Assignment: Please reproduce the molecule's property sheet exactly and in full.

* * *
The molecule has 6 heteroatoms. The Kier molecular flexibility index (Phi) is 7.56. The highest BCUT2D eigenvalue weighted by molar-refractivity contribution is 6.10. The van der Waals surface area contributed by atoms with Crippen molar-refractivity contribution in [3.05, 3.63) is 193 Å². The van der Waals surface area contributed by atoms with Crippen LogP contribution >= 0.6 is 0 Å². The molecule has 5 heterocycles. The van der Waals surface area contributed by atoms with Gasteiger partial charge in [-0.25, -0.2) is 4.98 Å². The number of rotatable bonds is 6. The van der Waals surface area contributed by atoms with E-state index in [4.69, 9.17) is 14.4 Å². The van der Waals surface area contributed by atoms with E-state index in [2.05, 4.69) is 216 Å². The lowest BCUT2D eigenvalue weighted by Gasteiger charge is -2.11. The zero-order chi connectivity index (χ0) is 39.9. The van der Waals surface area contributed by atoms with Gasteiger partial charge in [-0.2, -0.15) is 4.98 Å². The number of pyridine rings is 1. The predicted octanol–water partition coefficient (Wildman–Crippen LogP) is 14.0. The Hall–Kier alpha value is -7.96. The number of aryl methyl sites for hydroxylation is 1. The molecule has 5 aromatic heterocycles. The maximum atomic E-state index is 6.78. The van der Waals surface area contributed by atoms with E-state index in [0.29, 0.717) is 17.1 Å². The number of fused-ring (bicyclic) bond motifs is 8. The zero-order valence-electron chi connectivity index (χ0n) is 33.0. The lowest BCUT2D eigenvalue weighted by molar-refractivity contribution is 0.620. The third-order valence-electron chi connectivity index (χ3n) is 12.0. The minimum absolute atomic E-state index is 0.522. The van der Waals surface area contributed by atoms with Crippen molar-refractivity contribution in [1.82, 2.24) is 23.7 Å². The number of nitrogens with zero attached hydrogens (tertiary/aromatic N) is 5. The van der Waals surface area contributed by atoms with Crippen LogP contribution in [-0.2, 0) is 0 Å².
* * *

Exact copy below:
The molecule has 6 heteroatoms. The Kier molecular flexibility index (Phi) is 7.56. The highest BCUT2D eigenvalue weighted by molar-refractivity contribution is 6.10. The van der Waals surface area contributed by atoms with Crippen molar-refractivity contribution in [3.05, 3.63) is 193 Å². The van der Waals surface area contributed by atoms with Crippen LogP contribution >= 0.6 is 0 Å². The molecule has 5 heterocycles. The van der Waals surface area contributed by atoms with Gasteiger partial charge in [-0.25, -0.2) is 4.98 Å². The number of rotatable bonds is 6. The van der Waals surface area contributed by atoms with E-state index in [4.69, 9.17) is 14.4 Å². The van der Waals surface area contributed by atoms with E-state index in [2.05, 4.69) is 216 Å². The lowest BCUT2D eigenvalue weighted by Gasteiger charge is -2.11. The zero-order chi connectivity index (χ0) is 39.9. The van der Waals surface area contributed by atoms with Gasteiger partial charge in [-0.2, -0.15) is 4.98 Å². The number of pyridine rings is 1. The predicted octanol–water partition coefficient (Wildman–Crippen LogP) is 14.0. The Hall–Kier alpha value is -7.96. The number of aryl methyl sites for hydroxylation is 1. The molecule has 5 aromatic heterocycles. The maximum atomic E-state index is 6.78. The van der Waals surface area contributed by atoms with E-state index in [0.29, 0.717) is 17.1 Å². The number of fused-ring (bicyclic) bond motifs is 8. The zero-order valence-electron chi connectivity index (χ0n) is 33.0. The lowest BCUT2D eigenvalue weighted by molar-refractivity contribution is 0.620. The third-order valence-electron chi connectivity index (χ3n) is 12.0. The minimum absolute atomic E-state index is 0.522. The van der Waals surface area contributed by atoms with Crippen molar-refractivity contribution in [1.82, 2.24) is 23.7 Å². The number of nitrogens with zero attached hydrogens (tertiary/aromatic N) is 5. The van der Waals surface area contributed by atoms with Crippen LogP contribution in [-0.2, 0) is 0 Å².